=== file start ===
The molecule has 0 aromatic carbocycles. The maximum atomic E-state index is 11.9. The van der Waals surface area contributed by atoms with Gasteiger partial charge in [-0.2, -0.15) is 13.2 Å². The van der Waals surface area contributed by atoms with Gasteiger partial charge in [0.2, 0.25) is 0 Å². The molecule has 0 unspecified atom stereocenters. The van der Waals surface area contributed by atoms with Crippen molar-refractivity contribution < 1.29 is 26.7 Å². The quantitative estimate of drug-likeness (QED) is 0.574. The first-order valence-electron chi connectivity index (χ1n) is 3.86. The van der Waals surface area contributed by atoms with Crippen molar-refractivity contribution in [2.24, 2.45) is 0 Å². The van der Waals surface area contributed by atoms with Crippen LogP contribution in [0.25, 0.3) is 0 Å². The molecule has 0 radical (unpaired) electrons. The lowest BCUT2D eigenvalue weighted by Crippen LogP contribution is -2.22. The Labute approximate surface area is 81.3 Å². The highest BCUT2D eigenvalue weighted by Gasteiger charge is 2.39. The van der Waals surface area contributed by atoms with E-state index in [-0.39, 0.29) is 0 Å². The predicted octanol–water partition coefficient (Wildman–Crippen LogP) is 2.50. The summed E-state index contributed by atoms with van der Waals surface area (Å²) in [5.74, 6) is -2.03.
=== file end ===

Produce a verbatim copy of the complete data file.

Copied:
The molecule has 0 aromatic carbocycles. The maximum atomic E-state index is 11.9. The van der Waals surface area contributed by atoms with Gasteiger partial charge in [-0.2, -0.15) is 13.2 Å². The van der Waals surface area contributed by atoms with Gasteiger partial charge in [0.2, 0.25) is 0 Å². The molecule has 0 unspecified atom stereocenters. The van der Waals surface area contributed by atoms with Crippen molar-refractivity contribution < 1.29 is 26.7 Å². The quantitative estimate of drug-likeness (QED) is 0.574. The first-order valence-electron chi connectivity index (χ1n) is 3.86. The van der Waals surface area contributed by atoms with Crippen molar-refractivity contribution in [2.24, 2.45) is 0 Å². The van der Waals surface area contributed by atoms with Crippen LogP contribution in [0.25, 0.3) is 0 Å². The molecule has 0 radical (unpaired) electrons. The lowest BCUT2D eigenvalue weighted by Crippen LogP contribution is -2.22. The Labute approximate surface area is 81.3 Å². The highest BCUT2D eigenvalue weighted by Gasteiger charge is 2.39. The van der Waals surface area contributed by atoms with E-state index in [-0.39, 0.29) is 0 Å². The predicted octanol–water partition coefficient (Wildman–Crippen LogP) is 2.50. The summed E-state index contributed by atoms with van der Waals surface area (Å²) in [5.74, 6) is -2.03.